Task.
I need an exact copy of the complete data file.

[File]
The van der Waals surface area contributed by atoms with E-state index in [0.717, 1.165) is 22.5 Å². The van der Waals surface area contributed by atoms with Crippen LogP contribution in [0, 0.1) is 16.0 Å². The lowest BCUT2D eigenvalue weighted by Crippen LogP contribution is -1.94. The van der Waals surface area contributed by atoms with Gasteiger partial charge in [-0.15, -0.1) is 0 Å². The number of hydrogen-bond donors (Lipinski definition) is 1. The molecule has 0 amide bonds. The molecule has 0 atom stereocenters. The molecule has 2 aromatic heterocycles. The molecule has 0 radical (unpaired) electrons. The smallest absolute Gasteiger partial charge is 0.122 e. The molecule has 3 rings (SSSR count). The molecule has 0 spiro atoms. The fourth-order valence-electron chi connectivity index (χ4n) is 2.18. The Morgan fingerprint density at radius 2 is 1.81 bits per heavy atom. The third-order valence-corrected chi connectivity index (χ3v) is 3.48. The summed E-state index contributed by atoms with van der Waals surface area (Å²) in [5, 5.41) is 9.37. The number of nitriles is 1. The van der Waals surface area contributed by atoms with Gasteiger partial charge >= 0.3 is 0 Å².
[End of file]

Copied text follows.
The van der Waals surface area contributed by atoms with E-state index in [0.717, 1.165) is 22.5 Å². The van der Waals surface area contributed by atoms with Crippen LogP contribution in [0, 0.1) is 16.0 Å². The lowest BCUT2D eigenvalue weighted by Crippen LogP contribution is -1.94. The van der Waals surface area contributed by atoms with Gasteiger partial charge in [-0.15, -0.1) is 0 Å². The number of hydrogen-bond donors (Lipinski definition) is 1. The molecule has 0 amide bonds. The molecule has 0 atom stereocenters. The molecule has 2 aromatic heterocycles. The molecule has 0 radical (unpaired) electrons. The smallest absolute Gasteiger partial charge is 0.122 e. The molecule has 3 rings (SSSR count). The molecule has 0 spiro atoms. The fourth-order valence-electron chi connectivity index (χ4n) is 2.18. The Morgan fingerprint density at radius 2 is 1.81 bits per heavy atom. The third-order valence-corrected chi connectivity index (χ3v) is 3.48. The summed E-state index contributed by atoms with van der Waals surface area (Å²) in [5, 5.41) is 9.37. The number of nitriles is 1. The van der Waals surface area contributed by atoms with Gasteiger partial charge >= 0.3 is 0 Å².